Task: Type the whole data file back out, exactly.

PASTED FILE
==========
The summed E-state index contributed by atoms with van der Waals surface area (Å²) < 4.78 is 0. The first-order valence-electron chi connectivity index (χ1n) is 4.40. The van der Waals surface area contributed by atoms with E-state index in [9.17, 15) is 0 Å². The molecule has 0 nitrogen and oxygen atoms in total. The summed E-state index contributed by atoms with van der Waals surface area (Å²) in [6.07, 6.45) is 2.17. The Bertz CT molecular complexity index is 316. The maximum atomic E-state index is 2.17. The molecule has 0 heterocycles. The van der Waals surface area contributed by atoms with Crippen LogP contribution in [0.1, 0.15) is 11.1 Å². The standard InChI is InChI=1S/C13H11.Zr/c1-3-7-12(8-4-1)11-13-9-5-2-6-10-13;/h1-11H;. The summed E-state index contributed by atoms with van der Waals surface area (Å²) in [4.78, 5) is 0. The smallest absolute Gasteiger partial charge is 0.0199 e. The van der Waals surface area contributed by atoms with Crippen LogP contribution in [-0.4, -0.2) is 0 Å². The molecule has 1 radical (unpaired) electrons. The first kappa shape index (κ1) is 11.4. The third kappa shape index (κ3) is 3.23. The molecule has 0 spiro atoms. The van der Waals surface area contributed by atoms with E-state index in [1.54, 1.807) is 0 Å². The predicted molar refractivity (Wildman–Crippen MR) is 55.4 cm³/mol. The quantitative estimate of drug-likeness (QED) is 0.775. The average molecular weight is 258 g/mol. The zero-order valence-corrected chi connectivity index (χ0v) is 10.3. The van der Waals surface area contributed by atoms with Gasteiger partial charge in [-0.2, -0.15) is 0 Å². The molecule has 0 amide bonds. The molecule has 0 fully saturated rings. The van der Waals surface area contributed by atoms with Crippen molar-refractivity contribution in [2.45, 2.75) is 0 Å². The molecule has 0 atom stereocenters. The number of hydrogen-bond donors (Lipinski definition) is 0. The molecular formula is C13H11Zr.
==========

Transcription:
The summed E-state index contributed by atoms with van der Waals surface area (Å²) < 4.78 is 0. The first-order valence-electron chi connectivity index (χ1n) is 4.40. The van der Waals surface area contributed by atoms with E-state index in [9.17, 15) is 0 Å². The molecule has 0 nitrogen and oxygen atoms in total. The summed E-state index contributed by atoms with van der Waals surface area (Å²) in [6.07, 6.45) is 2.17. The Bertz CT molecular complexity index is 316. The maximum atomic E-state index is 2.17. The molecule has 0 heterocycles. The van der Waals surface area contributed by atoms with Crippen LogP contribution in [0.1, 0.15) is 11.1 Å². The standard InChI is InChI=1S/C13H11.Zr/c1-3-7-12(8-4-1)11-13-9-5-2-6-10-13;/h1-11H;. The summed E-state index contributed by atoms with van der Waals surface area (Å²) in [4.78, 5) is 0. The smallest absolute Gasteiger partial charge is 0.0199 e. The van der Waals surface area contributed by atoms with Crippen LogP contribution in [-0.4, -0.2) is 0 Å². The molecule has 1 radical (unpaired) electrons. The first kappa shape index (κ1) is 11.4. The third kappa shape index (κ3) is 3.23. The molecule has 0 spiro atoms. The van der Waals surface area contributed by atoms with E-state index in [1.54, 1.807) is 0 Å². The predicted molar refractivity (Wildman–Crippen MR) is 55.4 cm³/mol. The quantitative estimate of drug-likeness (QED) is 0.775. The average molecular weight is 258 g/mol. The zero-order valence-corrected chi connectivity index (χ0v) is 10.3. The van der Waals surface area contributed by atoms with Gasteiger partial charge in [-0.2, -0.15) is 0 Å². The molecule has 0 amide bonds. The molecule has 0 fully saturated rings. The van der Waals surface area contributed by atoms with Crippen molar-refractivity contribution in [2.45, 2.75) is 0 Å². The molecule has 0 atom stereocenters. The number of hydrogen-bond donors (Lipinski definition) is 0. The molecular formula is C13H11Zr.